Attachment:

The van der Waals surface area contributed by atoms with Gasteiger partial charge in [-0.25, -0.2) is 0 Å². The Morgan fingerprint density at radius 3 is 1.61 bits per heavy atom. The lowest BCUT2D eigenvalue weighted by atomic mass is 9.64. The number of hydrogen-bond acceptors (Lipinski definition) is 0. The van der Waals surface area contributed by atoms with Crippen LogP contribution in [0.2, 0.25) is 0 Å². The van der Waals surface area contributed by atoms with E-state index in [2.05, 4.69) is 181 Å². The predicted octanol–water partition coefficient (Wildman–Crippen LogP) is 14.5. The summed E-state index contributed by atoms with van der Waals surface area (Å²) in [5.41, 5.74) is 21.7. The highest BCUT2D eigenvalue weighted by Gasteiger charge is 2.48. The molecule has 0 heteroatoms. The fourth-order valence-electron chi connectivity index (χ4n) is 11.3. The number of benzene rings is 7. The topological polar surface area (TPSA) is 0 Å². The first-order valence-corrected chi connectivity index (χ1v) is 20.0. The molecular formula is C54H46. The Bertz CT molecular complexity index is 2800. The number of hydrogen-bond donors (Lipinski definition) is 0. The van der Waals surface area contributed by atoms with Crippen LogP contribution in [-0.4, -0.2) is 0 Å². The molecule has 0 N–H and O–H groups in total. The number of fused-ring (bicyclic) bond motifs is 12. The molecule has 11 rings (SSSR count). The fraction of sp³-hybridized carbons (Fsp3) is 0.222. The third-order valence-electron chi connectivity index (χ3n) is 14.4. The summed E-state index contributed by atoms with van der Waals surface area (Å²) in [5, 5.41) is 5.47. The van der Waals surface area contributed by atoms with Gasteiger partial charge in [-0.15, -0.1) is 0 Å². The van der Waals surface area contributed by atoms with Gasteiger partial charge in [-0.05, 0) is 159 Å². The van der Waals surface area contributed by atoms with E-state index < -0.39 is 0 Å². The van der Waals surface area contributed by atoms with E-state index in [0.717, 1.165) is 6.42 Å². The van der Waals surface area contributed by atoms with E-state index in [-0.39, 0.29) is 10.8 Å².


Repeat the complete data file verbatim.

The van der Waals surface area contributed by atoms with Gasteiger partial charge in [-0.25, -0.2) is 0 Å². The Morgan fingerprint density at radius 3 is 1.61 bits per heavy atom. The lowest BCUT2D eigenvalue weighted by atomic mass is 9.64. The number of hydrogen-bond acceptors (Lipinski definition) is 0. The van der Waals surface area contributed by atoms with Crippen LogP contribution in [0.2, 0.25) is 0 Å². The van der Waals surface area contributed by atoms with E-state index in [2.05, 4.69) is 181 Å². The predicted octanol–water partition coefficient (Wildman–Crippen LogP) is 14.5. The summed E-state index contributed by atoms with van der Waals surface area (Å²) in [5.41, 5.74) is 21.7. The highest BCUT2D eigenvalue weighted by Gasteiger charge is 2.48. The molecule has 0 heteroatoms. The fourth-order valence-electron chi connectivity index (χ4n) is 11.3. The number of benzene rings is 7. The topological polar surface area (TPSA) is 0 Å². The first-order valence-corrected chi connectivity index (χ1v) is 20.0. The molecular formula is C54H46. The Bertz CT molecular complexity index is 2800. The number of hydrogen-bond donors (Lipinski definition) is 0. The van der Waals surface area contributed by atoms with Crippen LogP contribution in [-0.4, -0.2) is 0 Å². The molecule has 0 N–H and O–H groups in total. The number of fused-ring (bicyclic) bond motifs is 12. The molecule has 11 rings (SSSR count). The fraction of sp³-hybridized carbons (Fsp3) is 0.222. The third-order valence-electron chi connectivity index (χ3n) is 14.4. The summed E-state index contributed by atoms with van der Waals surface area (Å²) in [5, 5.41) is 5.47. The van der Waals surface area contributed by atoms with Gasteiger partial charge in [-0.15, -0.1) is 0 Å². The van der Waals surface area contributed by atoms with Gasteiger partial charge in [-0.05, 0) is 159 Å². The van der Waals surface area contributed by atoms with E-state index < -0.39 is 0 Å². The van der Waals surface area contributed by atoms with E-state index in [0.717, 1.165) is 6.42 Å². The van der Waals surface area contributed by atoms with E-state index in [-0.39, 0.29) is 10.8 Å².